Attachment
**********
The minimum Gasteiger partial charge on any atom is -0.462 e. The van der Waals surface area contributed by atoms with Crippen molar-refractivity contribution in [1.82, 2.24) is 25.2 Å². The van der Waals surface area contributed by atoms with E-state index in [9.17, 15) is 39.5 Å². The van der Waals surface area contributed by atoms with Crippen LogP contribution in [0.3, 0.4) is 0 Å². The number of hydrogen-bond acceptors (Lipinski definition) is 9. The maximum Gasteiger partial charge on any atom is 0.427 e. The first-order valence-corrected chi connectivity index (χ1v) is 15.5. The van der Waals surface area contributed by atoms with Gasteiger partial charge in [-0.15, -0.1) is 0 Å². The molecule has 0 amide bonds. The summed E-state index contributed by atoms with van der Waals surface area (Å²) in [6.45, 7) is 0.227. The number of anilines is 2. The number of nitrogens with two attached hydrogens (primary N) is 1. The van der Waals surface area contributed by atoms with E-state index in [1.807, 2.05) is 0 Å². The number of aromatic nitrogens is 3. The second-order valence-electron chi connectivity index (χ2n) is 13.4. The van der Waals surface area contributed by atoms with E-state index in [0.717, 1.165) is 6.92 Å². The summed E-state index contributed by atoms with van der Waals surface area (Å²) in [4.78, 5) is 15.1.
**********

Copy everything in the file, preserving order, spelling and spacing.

The minimum Gasteiger partial charge on any atom is -0.462 e. The van der Waals surface area contributed by atoms with Crippen molar-refractivity contribution in [1.82, 2.24) is 25.2 Å². The van der Waals surface area contributed by atoms with E-state index in [9.17, 15) is 39.5 Å². The van der Waals surface area contributed by atoms with Crippen LogP contribution in [0.3, 0.4) is 0 Å². The number of hydrogen-bond acceptors (Lipinski definition) is 9. The maximum Gasteiger partial charge on any atom is 0.427 e. The first-order valence-corrected chi connectivity index (χ1v) is 15.5. The van der Waals surface area contributed by atoms with Gasteiger partial charge in [-0.15, -0.1) is 0 Å². The molecule has 0 amide bonds. The summed E-state index contributed by atoms with van der Waals surface area (Å²) in [6.45, 7) is 0.227. The number of anilines is 2. The number of nitrogens with two attached hydrogens (primary N) is 1. The van der Waals surface area contributed by atoms with E-state index in [1.807, 2.05) is 0 Å². The number of aromatic nitrogens is 3. The second-order valence-electron chi connectivity index (χ2n) is 13.4. The van der Waals surface area contributed by atoms with E-state index in [0.717, 1.165) is 6.92 Å². The summed E-state index contributed by atoms with van der Waals surface area (Å²) in [4.78, 5) is 15.1.